In Memoriam: James Wyly

Remembrance by Mary Wyly

Jim on his 84th Birthday

James Wyly was born in Kansas City Missouri. His mother came from an old family in St. Joseph, Missouri. His father from a family of Presbyterians in South Carolina. He was educated in public schools. For college he chose Amherst because it was far away and hard. He majored in English and studied organ at Smith Henry Mishkin. His friends included Tom Eighmy and Kelley Edey. His fraternity was Chi Phi I think. He graduated in 1959.

After Amherst he enrolled in the new DMA program at the University of Missouri at Kansas City earning his degree in 1964. From 1961 through 1963 he was supported by the Fulbright Commission for his research and dissertation on historic pipe organs of Spain, living in Madrid, the city he regarded as his real home town. He was prepared to teach organ, harpsichord, music theory, music history. 

James taught on the music faculty of Elmhurst College from 1964 to 1968. Then he served on the music faculty of Grinnell College from 1968 to 1976 where he also taught in a humanities program based in classical literature, an interest he embraced for the rest of his life. 

In Chicago he met and married librarian Mary Gae Porter who served as a librarian at Grinnell and later at Chicago´s Newberry Library.

From 1977 through 1985 James devoted himself to the study of clinical psychology and the analytical psychology of Carl Jung. He earned his PsyD from the Illinois School of Professional Psychology in 1981 and his diploma in analytical psychology from from Chicago´s Jung Institute. He maintained a private practice in Chicago from 1981 until 2003, also serving on the staff of 4th Presbyterian Church´s Replogle Counseling Center. He was an active and creative teacher in the training programs of the Jung Institute until 1997.

in the 1990s James worked with several groups of psychologists in Mexico City, people who wanted to study Jungian psychology and become analysts. He taught classes and provided clinical supervision for candidates. 

In 1997 James met paintings conservator Helen Oh who taught painting at the Palette and Chisel Academy. He studied with her until 2003 learning 17th Century techniques that had fascinated him from childhood. 

James and Mary moved to Oaxaca in 2003, first living in a 17th Century house of the late painter Rodolfo Morales. In 2008 the moved into the masterpiece house of architect Guillermo de la Cajiga. There he pursued his passion in the studio of his dreams. At the same time a group of musicians gathered around him to learn and perform music of the Baroque Era. James and Mary hosted 2 or 3 concerts a year until 2023.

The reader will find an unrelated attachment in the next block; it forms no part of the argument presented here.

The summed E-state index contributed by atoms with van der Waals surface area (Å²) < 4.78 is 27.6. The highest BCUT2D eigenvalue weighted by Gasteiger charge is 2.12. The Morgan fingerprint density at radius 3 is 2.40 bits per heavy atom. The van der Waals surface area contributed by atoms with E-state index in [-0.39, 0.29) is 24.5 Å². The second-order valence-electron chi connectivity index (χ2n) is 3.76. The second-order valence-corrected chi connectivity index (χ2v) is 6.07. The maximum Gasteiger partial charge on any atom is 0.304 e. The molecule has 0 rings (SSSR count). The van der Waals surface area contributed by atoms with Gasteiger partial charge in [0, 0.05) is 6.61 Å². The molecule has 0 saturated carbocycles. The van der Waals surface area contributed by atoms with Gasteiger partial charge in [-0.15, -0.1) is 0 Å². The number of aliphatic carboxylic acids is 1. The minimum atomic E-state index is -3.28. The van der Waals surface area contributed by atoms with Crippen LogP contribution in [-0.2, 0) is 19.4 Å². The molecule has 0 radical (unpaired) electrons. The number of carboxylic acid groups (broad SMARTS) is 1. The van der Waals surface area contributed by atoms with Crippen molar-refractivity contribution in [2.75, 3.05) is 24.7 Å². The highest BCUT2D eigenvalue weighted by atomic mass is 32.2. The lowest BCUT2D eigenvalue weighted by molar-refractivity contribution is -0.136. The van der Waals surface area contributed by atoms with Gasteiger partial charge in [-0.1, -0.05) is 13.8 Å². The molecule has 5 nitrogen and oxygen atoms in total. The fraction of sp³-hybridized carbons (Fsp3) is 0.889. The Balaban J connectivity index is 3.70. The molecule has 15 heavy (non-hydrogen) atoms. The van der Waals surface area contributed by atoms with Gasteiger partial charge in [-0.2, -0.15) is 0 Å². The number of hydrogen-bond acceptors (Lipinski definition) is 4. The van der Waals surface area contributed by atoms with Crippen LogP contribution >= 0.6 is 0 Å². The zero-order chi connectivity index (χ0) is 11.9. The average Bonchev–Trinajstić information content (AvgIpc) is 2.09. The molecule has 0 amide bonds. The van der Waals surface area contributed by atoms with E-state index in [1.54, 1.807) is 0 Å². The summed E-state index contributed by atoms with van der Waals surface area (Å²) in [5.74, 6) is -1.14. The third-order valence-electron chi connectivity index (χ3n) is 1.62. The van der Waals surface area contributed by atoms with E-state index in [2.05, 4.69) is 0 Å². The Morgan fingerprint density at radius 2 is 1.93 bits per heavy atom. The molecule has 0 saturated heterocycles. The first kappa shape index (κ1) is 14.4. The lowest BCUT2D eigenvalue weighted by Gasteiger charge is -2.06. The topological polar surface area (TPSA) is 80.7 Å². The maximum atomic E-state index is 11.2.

In all of his interests and pursuits James was always a teacher. Many responses to news of his death came from people who said that knowing him and studying with him had set the courses of their lives. He was truly an educator in the original Latin sense of the word. He led people out. He was a beloved maestro.

In 2010 James was diagnosed with chronic lymphocytic leukemia. Treatment provided by two young physicians using alternative medicine symptoms were delayed until the summer of 2023 when they actually cured the leukemia but could not reverse the anemia followed. Mary, these doctors and a loyal circle of friends cared for him until he died peacefully in his bed, having penetrated to the secrets of a long and complicated life.

5 Responses

  1. How sad to lose Jim—the world has lost a wonderful person!
    My late husband, John Boyle (who was Director of the Replogle Counseling Center of Fourth Presbyterian Church in Chicago) hired Dr. Wyly to serve as a Jungian analyst on the staff. He was an important member of the staff for years.

    Along with his musical talents, Jim contributed greatly to many clients and those seeking beauty through the arts. He will be missed!

  2. Jim was my analyst. With his help I made fundamental changes to my life that I could not have conceived of before analysis. He was a kind, but direct man and I am grateful I knew him.

  3. So sorry to hear of Jim’s passing. He was one of my Control Analysts during my analytic training in Chicago in the early 1990’s, and I valued my work with him very much. He was such a free spirit and a brilliant musician, with piercing intuition and a wonderful sense of humor. It pains me that he has left the earth, but hopefully moving on to some other dimensional life that we can only imagine, where his spirit now lives on!

  4. As Jim’s youngest brother, his having left us has affected me more than I had thought possible as the time approached. Despite a very complicated household, we maintained a rather special connection as I looked to Jim for advice or clarity then, and more significantly in later life, he always in the role not just as big brother, but loving mentor and teacher. When my wife and I visited in Oaxaca, along with our youngest son and his wife, 2009, his and Mary’s joy in the life they found there, the respect and love evidenced from his friends, made it a treasured time for all of us, as with Ree Ann’s and my later visit of 2016. These later years were those of speaking freely and honestly, sharing and learning. I miss him.

  5. I was the second of three sons born of James’s (we called him “Jim”) mother. I was a 1940 baby. From the beginning I held Jim in great respect. He was there for me and our parents’ youngest, Allen, as we faced the challenges of growing up and finding our ways to become educated adults – all of us college graduates. Jim was a mentor and an inspiration with phenomenal artistic creativity – an inspiration for every part of my life as a 30-year U.S. Marine Corps officer. Jim’s inspiration challenged me from private to Naval Academy midshipman to colonel. I thank Jim now and forever. Signed: Michael Duncan Wyly.

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